• Do not refer to lawsuits, personal or class action. That talk is way too premature.
  • Do not express negativity toward William Thompson. Just don’t.

Naturally, the Moms provided a bunch of prepackaged Tweets with links to antivaccine talking points about William Thompson as the “CDC whistleblower.” Not unexpectedly, try as they might, several of the antivaccine Twitter champions couldn’t resist arguing with pro-vax people. They also Tweeted at a bunch of news organizations, who, I bet, recognize cranks when they see them, and Rob Schneider, who is an antivaccine crank. A lot of the usual suspects were there, as well, spewing the same sort of nonsense we normally see them spewing on their blogs and Facebook pages, such as:

No, Brian Hooker’s “reanalysis” of the Destefano et al study showed nothing of the sort.

Of course, no antivaccine trope was too dumb or discredited to be pulled out, dusted off, and presented as Truth:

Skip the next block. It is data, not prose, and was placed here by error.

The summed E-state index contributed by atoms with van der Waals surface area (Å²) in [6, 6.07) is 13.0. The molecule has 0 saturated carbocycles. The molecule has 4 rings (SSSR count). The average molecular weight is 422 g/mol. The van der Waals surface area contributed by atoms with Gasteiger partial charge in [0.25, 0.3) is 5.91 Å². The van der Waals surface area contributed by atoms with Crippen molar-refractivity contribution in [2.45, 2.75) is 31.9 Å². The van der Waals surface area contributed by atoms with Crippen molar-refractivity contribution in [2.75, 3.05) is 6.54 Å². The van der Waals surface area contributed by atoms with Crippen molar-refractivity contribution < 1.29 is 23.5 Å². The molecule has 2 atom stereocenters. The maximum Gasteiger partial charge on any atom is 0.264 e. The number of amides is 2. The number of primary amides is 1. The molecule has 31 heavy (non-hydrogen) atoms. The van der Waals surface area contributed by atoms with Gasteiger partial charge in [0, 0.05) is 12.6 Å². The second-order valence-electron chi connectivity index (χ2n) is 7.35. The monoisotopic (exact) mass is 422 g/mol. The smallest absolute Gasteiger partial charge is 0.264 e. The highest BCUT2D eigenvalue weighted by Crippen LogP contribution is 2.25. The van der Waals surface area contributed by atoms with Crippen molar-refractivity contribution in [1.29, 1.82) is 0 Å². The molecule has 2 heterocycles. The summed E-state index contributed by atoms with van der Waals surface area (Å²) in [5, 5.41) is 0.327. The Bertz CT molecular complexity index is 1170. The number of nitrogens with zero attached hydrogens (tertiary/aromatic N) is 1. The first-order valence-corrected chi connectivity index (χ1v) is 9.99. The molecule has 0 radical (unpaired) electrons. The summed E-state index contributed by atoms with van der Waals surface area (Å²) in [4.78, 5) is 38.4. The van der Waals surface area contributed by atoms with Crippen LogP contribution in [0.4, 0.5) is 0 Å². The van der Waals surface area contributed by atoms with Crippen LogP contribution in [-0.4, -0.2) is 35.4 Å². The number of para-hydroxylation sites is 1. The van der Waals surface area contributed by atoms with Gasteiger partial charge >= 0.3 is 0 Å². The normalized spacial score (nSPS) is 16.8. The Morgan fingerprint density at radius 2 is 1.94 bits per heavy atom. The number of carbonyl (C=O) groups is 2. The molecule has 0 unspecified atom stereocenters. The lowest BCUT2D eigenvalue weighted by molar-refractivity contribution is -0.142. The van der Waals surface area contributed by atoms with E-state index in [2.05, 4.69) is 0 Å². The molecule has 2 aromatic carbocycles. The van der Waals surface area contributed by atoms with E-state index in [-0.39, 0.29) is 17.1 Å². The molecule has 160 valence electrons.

You get the idea.

That wasn’t the only bit of craziness going on. You knew it had to happen, but I noticed yesterday that Patrick “Tim” Bolen got into the act with a typical screed of his entitled The CDC Whistleblower…The Story Mainstream Media Doesn’t Want To Run… Perhaps the only amusing thing about Bolen’s tiresome post is just how much he dislikes me. I always say that I know I’m effective when the cranks take the time to attack me personally, and Bolen definitely does that. Unfortunately, he is too uncreative and unimaginative to come up with an insult worse than calling me “big pharma’s bought and paid for man.” (The pharma shill gambit? Really? How disappointingly…predictable.) Also apparently, my commenters are all sock puppets of me trying to generate support for my posts. If there’s one thing about Bolen, he never fails to be an ass. His worst sin, though, is that he is not even a particularly entertaining ass.